August 10

The nations are like a drop from a bucket, and are accounted as dust on the scales.  Isaiah 40:15 

All authority in heaven and on earth has been given to me. Go therefore and make disciples of all nations, baptizing them in the name of the Father, and of the Son, and of the Holy Spirit, and teaching them to obey everything that I have commanded you. Matthew 28:18-20 

This morning I’m having a good time looking at the pictures posted all over Facebook of Wednesday night’s National Night Out – an evening when neighbors all over the country get together to share food and fellowship, and sometimes, to meet one another for the first time, if it’s not a neighborhood that socializes often. The awesome pastors of Christ the King held our own National Night Out for people who live near the church and/or for those whose neighborhoods didn’t have their own gathering. Though my husband and I weren’t able to stay long on Wednesday night due to other obligations, I would call the evening a success, and hope that people who don’t attend Christ the King felt welcomed and invited to come back. 

After Jesus was crucified and then raised from the dead, he came back to see his disciples one more time, and we can only imagine how important it must have been to Him to bring back one last message for emphasis. All four of the gospels tell us that he returned and though the book of Luke is not as specific about the Lord’s words to his followers, saying that “My words are still with you” they all seem to have the same important message.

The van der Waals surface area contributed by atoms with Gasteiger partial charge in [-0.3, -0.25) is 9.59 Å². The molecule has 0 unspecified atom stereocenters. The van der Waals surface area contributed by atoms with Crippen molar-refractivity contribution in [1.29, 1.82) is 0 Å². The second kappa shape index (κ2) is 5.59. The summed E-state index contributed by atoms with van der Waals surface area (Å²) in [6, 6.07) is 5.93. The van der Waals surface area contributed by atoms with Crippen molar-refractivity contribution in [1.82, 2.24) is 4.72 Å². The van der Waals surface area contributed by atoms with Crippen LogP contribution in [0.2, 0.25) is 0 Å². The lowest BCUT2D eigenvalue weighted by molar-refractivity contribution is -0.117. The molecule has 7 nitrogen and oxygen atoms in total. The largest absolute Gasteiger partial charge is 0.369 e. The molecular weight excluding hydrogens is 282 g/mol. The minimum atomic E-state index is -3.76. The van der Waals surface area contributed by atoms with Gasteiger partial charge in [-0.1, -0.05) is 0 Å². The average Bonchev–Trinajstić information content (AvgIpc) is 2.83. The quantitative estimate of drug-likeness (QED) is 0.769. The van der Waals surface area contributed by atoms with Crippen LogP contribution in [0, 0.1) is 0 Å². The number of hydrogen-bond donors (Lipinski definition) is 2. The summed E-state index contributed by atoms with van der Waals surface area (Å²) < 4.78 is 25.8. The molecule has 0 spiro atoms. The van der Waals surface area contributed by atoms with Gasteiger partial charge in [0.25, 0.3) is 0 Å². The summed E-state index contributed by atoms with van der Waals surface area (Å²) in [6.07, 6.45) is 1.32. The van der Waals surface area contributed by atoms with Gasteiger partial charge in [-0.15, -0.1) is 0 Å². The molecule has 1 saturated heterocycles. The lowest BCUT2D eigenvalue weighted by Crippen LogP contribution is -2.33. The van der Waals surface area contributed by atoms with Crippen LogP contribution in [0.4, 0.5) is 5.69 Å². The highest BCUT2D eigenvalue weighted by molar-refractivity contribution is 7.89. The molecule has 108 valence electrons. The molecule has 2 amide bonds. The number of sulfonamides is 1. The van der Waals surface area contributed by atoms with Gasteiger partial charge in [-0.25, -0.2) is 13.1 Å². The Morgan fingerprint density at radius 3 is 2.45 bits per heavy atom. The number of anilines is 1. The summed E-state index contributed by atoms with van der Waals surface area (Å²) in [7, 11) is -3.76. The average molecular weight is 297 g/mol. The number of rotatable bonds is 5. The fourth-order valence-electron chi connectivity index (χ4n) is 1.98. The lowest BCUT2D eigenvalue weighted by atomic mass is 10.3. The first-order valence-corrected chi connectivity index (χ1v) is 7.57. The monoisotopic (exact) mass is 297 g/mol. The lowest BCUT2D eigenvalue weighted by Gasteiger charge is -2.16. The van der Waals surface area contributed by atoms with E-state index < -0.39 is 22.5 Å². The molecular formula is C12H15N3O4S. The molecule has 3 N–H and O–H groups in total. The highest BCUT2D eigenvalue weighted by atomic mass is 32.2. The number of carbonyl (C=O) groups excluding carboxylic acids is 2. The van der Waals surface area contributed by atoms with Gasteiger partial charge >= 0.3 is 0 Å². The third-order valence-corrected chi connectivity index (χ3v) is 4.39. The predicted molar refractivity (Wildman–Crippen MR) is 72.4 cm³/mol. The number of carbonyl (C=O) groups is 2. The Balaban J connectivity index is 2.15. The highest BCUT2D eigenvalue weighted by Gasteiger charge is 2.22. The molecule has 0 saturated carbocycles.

Matthew repeats his words as a strong order to go out and make disciples of all nations and baptize them. Mark remembers Jesus’s words as an order to go out into the world and proclaim the good news, and John tells that Jesus told Peter to “Feed my sheep”. Can these words be any clearer to us? When God created the universe and our world, and then created humankind to live there, He knew that we should not be alone, that we need one another to live, to share, and be of comfort to one another. The hymn Jesu, Jesu written in 1969 by missionary Thomas Colvin during his time of service in Ghana reflects this, reminding us to fill us with your love, show us how to serve the neighbors we have from you.

Dear God and Father, thank you for not creating us to be alone, but that you placed us here on Earth to love and serve one another. Give us the courage we need to reach out to our neighbors and share with them your love for the world and all of us in it. May we keep your love in our hearts and willingly share it with others, whether they are our family or dearest friends, an acquaintance or someone we have just met, or someone across the globe that we will likely never meet in this life, knowing they are all our neighbors as well as our brothers and sisters in You. Stop us when we indulge in judging others based on wealth or lack of resources, race, or any other outward appearance. Thank you, Lord, for everything and may we praise you forever. Amen

Lynda Tysdal